We ordered these spheres of experience for men in the way that we did because we believe that each of these four spheres are pivotal in a man’s experience, and that they go in that order. If a man tries to put the last sphere first, he will not have a firm foundation for his life. We ordered the day in the way that we did because we believe that it is important for a man to have the foundation of meeting his commitments, of being a man of his word, of knowing what it is to get something done and see something all the way through. Those qualities in a man build fiber and strength and a foundation upon which the rest of his life can be built.

With that kind of strength, a man can look another man in the eye without flinching, without fear or aggression, because he knows the strength of his own commitments and the strength of his own word and the fiber of his strength as a man. He doesn’t have to cower in the face of another man, nor does he have to impose. He can simply be himself and stand on the rock of who he is as a man when he knows he’s a man who meets his commitments.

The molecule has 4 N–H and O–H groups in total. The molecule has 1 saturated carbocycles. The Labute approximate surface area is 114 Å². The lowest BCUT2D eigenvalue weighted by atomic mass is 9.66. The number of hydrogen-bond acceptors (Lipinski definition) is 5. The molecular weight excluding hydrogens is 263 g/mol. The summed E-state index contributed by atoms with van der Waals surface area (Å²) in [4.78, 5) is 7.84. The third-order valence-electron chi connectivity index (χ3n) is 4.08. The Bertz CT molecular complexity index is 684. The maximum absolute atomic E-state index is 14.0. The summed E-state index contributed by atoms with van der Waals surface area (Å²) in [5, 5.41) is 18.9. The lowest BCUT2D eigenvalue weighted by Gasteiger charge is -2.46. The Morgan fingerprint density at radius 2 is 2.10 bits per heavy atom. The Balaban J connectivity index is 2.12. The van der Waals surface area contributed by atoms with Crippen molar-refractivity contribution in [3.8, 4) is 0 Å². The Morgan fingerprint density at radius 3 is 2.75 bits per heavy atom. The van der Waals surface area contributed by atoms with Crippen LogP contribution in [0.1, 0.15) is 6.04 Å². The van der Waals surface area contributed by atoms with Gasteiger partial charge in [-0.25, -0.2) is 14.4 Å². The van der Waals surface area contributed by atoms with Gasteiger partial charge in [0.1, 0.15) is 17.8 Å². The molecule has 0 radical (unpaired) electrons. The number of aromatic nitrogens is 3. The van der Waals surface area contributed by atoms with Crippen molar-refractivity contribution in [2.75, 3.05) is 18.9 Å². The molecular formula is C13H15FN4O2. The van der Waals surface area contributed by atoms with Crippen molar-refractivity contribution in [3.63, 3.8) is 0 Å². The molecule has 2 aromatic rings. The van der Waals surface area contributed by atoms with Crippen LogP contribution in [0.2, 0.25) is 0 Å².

This deals with two great spheres of a man’s life: meeting commitments and clear relationships with other men. When a man has those experiences, he has a foundation from which he can meet his God. He can meet his God and know he has his own strength, his own clarity, to offer to that God. He can say, in truth, “I am here for you. I am a man and I am here for you. And I’m not cowering in front of you. I’m standing in my strength, open to serve, to love, to be there in the world for you.”

It is only a true man of God who has the capacity to have an honorable relationship with the women in his life. I understand that in any man’s life, things don’t necessarily come in that order in his own experience. I reflect on my own life. I dated a girl in high school, from the age of fifteen to seventeen. I hadn’t learned to meet my commitments. I hardly knew what commitment was and I didn’t know what I wanted to commit myself to.

I didn’t know what it meant to have clear relationships with other men. I was scared of men who had authority, and I was angry, because I hadn’t found the example I was looking for, the blessing that I was looking for, or the guidance that I was looking for.

I had no idea what the word God might mean. I certainly drew nourishment from my relationship with her, and I’m so grateful for what she meant to me in my life. She is a wonderful person. But I hardly knew how to have an honorable relationship with a woman at that point in my life.